Two bright X-ray flare-ups were detected in 2003 and 2007 coming from within a distant galaxy called NGC 4697. The flares were completely anomalous and astronomers could not place them within any existing classification of cosmic phenomenon. However, astronomers were unable to reach any further conclusions before the flares stopped appearing for seven years. Now, NASA scientists have detected what appears to be the same phenomenon coming from a separate pair of galaxies and believe they could be witnessing a completely new type of “explosive event” or object in space.

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NASA images of one of the X-ray flare-ups, seen here in a time lapse, and the galaxy from which they emanate.

According to a NASA press release about the phenomenon, the Chandra X-ray Observatory has detected powerful X-ray bursts which can increase in intensity of up to 100 times brighter than their original luminosity in less than a minute and often continue to rise and fall in explosive flare-ups for periods of up to an hour. The sheer power of these bursts is unlike any previously known x-ray bursts.

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These x-ray bursts are thought to represent a completely new type of cosmic object.

In the release, lead researcher Jimmy Irwin told that these phenomena are unlike anything previously recorded:

We’ve never seen anything like this. Astronomers have seen many different objects that flare up, but these may be examples of an entirely new phenomenon.

There is a broad category of cosmic phenomena known as ultraluminous X-ray sources (ULXs) which likewise explode with similar powerful bursts of X-ray radiation sent hurtling throughout the cosmos. However, according to the researchers’ recent publication in Nature, these new bursts last for much longer than known X-ray bursts and are found in older galaxies which are not known to contain the usual sources of ULX bursts:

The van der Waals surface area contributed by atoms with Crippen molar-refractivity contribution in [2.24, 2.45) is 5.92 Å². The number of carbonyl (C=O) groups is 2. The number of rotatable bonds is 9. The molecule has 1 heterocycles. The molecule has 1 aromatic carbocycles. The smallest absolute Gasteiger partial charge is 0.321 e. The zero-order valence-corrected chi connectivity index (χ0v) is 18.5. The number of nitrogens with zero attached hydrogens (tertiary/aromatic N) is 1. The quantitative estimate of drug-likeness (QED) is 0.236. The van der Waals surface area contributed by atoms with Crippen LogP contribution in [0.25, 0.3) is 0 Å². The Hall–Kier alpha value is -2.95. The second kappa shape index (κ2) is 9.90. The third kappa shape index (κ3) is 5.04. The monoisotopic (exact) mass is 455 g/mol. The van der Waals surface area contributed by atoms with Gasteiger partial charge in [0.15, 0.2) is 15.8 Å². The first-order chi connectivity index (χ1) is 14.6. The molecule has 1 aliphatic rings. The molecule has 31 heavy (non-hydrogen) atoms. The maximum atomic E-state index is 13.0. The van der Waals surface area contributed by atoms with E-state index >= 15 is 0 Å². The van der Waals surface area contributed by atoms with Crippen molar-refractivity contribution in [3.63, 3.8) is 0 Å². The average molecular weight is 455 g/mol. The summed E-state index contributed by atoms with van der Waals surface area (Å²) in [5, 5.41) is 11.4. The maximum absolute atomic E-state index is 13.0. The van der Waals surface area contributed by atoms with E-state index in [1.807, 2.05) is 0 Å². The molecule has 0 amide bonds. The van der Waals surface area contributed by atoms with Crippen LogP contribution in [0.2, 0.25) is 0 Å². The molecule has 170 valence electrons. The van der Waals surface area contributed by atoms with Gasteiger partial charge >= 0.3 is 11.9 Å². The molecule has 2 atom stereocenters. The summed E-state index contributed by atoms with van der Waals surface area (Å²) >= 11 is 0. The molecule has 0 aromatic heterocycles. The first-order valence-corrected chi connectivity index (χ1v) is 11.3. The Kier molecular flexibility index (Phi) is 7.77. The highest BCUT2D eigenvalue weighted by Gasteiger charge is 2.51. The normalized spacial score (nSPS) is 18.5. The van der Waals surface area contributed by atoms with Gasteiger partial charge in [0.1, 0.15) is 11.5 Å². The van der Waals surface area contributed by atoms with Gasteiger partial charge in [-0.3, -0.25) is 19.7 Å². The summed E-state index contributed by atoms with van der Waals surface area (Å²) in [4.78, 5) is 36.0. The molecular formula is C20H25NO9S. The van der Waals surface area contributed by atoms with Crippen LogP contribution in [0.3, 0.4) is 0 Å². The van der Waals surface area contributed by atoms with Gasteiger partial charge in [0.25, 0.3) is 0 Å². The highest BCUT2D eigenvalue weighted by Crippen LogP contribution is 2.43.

When not flaring, the sources appear to be normal accreting neutron-star or black-hole X-ray binaries, but they are located in old stellar populations, unlike the magnetars, anomalous X-ray pulsars or soft γ repeaters that have repetitive flares of similar luminosities.

Thus, while not completely unprecedented, many of the circumstances surrounding the bursts do not fit with current astronomical models and theories about such ultraluminous X-ray sources.

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A leading theory is that the X-ray bursts could be the death rattles of neutron stars being destroyed by black holes.

A current hypothesis is that the bursts might be caused by the violent effects of black holes ripping apart neutron stars, magnetars, or other matter, since somewhat similar phenomena have been previously observed. However, astronomers around the world remain puzzled about the cause of the unexplained bursts. Me, I’m betting on the post-digestion burps of Galactus, Eater of Worlds.

Brett Tingley

Brett Tingley is a writer and musician living in the ancient Appalachian mountains.

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